1 On 10 May 2010, the Attorney-General requested the Australian Law Reform Commission (ALRC) to explore options to improve the process of discovery of documents in civil proceedings before the federal courts. The Terms of Reference for this Inquiry are available at the ALRC’s website In conducting its Inquiry, the Attorney-General requested that the ALRC give particular consideration to the issue of ensuring that cost and time required for discovery of documents is proportionate to the matters in dispute.

2 Concerns about the proportionality of discovery costs—in terms of the extent to which discovered documents are used to facilitate the just disposal of litigation—were raised by the Access to Justice Taskforce established by the Commonwealth
Attorney-General’s Department, in its report A Strategic Framework for Access to Justice in the Federal Civil Justice System, which stated that:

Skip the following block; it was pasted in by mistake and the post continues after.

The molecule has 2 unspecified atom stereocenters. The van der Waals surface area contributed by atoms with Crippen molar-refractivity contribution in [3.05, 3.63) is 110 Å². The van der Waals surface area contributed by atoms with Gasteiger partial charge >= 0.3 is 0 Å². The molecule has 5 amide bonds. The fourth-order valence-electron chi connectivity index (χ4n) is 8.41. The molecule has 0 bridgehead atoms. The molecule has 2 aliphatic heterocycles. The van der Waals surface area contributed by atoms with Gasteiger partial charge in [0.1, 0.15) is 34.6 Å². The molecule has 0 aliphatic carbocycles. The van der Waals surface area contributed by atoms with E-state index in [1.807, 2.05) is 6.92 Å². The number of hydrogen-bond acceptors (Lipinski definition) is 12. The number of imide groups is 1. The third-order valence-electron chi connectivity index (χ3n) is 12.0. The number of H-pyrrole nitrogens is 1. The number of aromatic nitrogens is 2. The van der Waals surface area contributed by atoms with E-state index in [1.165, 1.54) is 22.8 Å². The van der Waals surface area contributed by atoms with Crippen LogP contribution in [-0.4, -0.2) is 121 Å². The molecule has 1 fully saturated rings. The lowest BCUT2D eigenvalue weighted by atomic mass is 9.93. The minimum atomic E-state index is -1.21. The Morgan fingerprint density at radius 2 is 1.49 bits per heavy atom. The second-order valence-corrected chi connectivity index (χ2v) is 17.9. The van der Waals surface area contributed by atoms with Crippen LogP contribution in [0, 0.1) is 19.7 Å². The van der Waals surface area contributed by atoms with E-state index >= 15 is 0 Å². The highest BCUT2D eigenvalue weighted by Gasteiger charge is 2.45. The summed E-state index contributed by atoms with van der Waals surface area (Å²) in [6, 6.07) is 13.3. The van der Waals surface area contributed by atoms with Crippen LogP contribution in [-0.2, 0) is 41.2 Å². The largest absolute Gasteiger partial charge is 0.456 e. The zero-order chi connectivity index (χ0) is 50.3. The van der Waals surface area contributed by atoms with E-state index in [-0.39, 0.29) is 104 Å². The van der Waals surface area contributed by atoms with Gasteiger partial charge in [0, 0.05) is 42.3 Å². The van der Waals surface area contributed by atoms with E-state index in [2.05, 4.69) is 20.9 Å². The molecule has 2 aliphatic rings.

The cost of discovery continues to be very high, and often disproportionate to the role played by discovered documents in resolving disputes.[1]

3 The ALRC has released its Consultation Paper, Discovery in the Federal Courts, which, in particular, considers issues about the value or utility of the discovery process, relative to its costs.[2] The ALRC’s Discovery Consultation Paper is available to view or download at and free CDROM copies can be ordered through the ALRC.

4 In order to ensure consideration for use in the final report, submissions addressing the questions and proposals in the Consultation Paper must reach the ALRC by Wednesday 19 January 2011. The ALRC encourages stakeholders to use the online submission form available at <>.

[1] Australian Government Attorney-General’s Department Access to Justice Taskforce, A Strategic Framework for Access to Justice in the Federal Civil Justice System (2009), Rec 8.2.

[2] Australian Law Reform Commission, Discovery in Federal Courts (2010) ALRC CP 2, Question 3–2.